Nine House Democrats call for Biden to step aside as he seeks to energize his campaign

Pinterest LinkedIn Tumblr

The political crisis surrounding President Biden deepened Sunday as the number of House Democrats who are calling on the president to step aside rose to nine after a weekend in which Biden campaigned in the must-win state of Pennsylvania, aiming to shore up his precarious candidacy.

Four senior House Democrats forcefully declared Sunday during an off-the-record call with House Democratic leadership that they believe Biden should step aside: Reps. Jerry Nadler (N.Y.), Adam Smith (Wash.), Mark Takano (Calif.) and Joseph Morelle (D-N.Y.), according to two people on the call. They join five other House Democrats who have publicly called on Biden to drop his reelection bid or have said they believe Donald Trump will beat him in November.

In addition, at least 18 current and former top Democrats as of Saturday had publicly raised concerns about Biden’s fitness for office and his ability to defeat Trump as the president heads into a critical week.

In a moment laden with symbolism, Biden appeared to seek comfort and support from what has historically been his most loyal constituency — Black Americans — at a church service in Philadelphia on Sunday morning.

“The joy cometh in the morning,” said Biden, who has said “the Lord Almighty” is the only one who could talk him out of the race, at Mt. Airy Church of God in Christ. “You’ve never given up in my life. And as your president, I’ve tried to walk my faith.”

The Black community has backed Biden strenuously in recent days as a growing number of elected officials urge the president to show that he can effectively vanquish Trump in November. From the start of the service at Mt. Airy, Pastor Louis Felton was emphatic in his support for Biden, urging worshipers to stand and shout, “We love you, President Biden!”

Felton made a point of noting that the president was sitting next to a 91-year-old bishop, the founder of the church, Ernest C. Morris Sr.

“Don’t let anyone talk about your age,” Felton quipped. “You’re a young whippersnapper.”

At one point during a service that at times seemed designed to boost him during a time of tribulation, Biden seemed to grow introspective, telling the congregation that “we’re all imperfect beings.”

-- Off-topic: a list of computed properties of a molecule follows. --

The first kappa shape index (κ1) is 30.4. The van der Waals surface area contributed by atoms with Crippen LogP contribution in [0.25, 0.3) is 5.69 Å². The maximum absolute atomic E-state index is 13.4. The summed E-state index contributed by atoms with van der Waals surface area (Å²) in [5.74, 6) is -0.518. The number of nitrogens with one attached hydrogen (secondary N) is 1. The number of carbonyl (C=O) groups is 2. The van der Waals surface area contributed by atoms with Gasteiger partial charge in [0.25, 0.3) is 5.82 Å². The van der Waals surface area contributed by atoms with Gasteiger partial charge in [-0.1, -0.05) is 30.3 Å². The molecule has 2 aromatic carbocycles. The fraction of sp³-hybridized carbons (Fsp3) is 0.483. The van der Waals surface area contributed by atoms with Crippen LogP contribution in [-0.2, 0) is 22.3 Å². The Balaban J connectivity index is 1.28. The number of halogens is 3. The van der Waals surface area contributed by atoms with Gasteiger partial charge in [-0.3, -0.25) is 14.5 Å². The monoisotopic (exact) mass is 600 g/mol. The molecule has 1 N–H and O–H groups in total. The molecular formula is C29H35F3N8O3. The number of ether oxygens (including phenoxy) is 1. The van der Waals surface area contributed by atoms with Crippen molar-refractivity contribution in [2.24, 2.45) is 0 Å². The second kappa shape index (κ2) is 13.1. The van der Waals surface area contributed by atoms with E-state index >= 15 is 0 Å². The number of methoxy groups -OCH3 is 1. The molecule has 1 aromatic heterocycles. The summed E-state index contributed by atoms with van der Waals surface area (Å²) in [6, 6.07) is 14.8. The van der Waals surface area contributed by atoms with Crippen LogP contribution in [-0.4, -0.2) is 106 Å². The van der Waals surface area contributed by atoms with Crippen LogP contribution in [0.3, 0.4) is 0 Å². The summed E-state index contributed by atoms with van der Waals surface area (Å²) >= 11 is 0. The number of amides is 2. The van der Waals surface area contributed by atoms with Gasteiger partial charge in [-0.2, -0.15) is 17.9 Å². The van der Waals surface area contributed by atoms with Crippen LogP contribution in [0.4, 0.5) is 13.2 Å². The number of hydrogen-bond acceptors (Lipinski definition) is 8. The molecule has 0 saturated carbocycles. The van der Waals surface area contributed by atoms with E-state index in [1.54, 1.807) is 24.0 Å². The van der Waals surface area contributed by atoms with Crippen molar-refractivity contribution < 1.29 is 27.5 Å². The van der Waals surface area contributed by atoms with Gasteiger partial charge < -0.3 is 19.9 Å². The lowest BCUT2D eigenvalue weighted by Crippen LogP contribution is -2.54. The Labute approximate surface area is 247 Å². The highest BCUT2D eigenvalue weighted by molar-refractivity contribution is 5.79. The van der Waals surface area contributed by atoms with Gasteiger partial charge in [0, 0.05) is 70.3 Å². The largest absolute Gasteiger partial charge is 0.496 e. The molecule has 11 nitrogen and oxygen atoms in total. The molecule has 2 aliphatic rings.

“We don’t know where or what fate will deliver us to or when,” Biden said. “But what we do know is that we can seek a life of light, hope, love and truth no matter what.”

“We have to work together,” the president added. “Because when we do, you can’t stop us.”

Throughout the day, Biden’s campaign sought to show him campaigning before the cameras, backed up by Pennsylvania’s two Democratic senators: John Fetterman, a staunch defender, and Bob Casey, who is up for reelection in November.

The president is entering a critical week that could determine the fate of his campaign as he prepares to host a NATO summit in Washington while Democratic lawmakers return to the Capitol after spending many days hearing from constituents questioning Biden’s stamina and his ability to defeat Trump.

Over the past several days, Biden and his staff have become increasingly adamant that he won’t drop out as the campaign continues to schedule more events to ramp up the president’s visibility. The efforts come as unease grows among Democratic members of Congress and governors, more of whom are calling on him to reconsider his reelection bid after his faltering debate performance.

Meanwhile, elected Democratic officials aired feelings of concern and seemed to be sending messages to the Biden campaign as they took to the Sunday television airwaves.

“You know, invoking God Almighty as the only intervention that is going to dissuade him from going forward, I hope Joe Biden didn’t really mean that,” Rep. Gerry Connolly (D-Va.) said on CNN. “Look, this is a very human process, not a divine process. While we all hope for the blessings of God, politics is a very human business and we have to make some very hard decisions going forward. And so does he.”.

Some prominent senators publicly defended Biden, including Sen. Bernie Sanders (I-Vt.), a former campaign foe turned ally who insisted that Biden could “clearly defeat” Trump.

“What we are talking about now is not a Grammy Award contest for best singer,” Sanders said on CBS’s “Face the Nation.” “Biden is old. He’s not as articulate as he once was. I wish he could jump up the steps on Air Force One. He can’t. What we have got to focus on is policy — whose policies have and will benefit the vast majority of the people in this country.”

During a virtual off-the-record call that ran for almost two hours Sunday afternoon, Democrats leading 24 House committees expressed mixed emotions about whether Biden should stay or go, according to the people on the call who spoke on the condition of anonymity to disclose details of the discussion. Reps. Richard E. Neal (Mass.), Rosa DeLauro (Conn.), Maxine Waters (Calif.) and Robert C. “Bobby” Scott (Va.) fiercely defended the idea of Biden staying in the race, while Minority Leader Hakeem Jeffries (D-N.Y.), Minority Whip Katherine Clark (D-Mass.), Caucus Chair Pete Aguilar (D-Calif.) and other leaders on the call did not voice their opinions on the matter.

Nonetheless, many House Democrats privately insist that it’s time for Biden to step aside. They are considering publicly saying so after the president said in a Friday interview that he had not heard of such concerns from lawmakers he’s spoken to. Biden appears to them defiant and dug in, with little signs that he is considering exiting the race.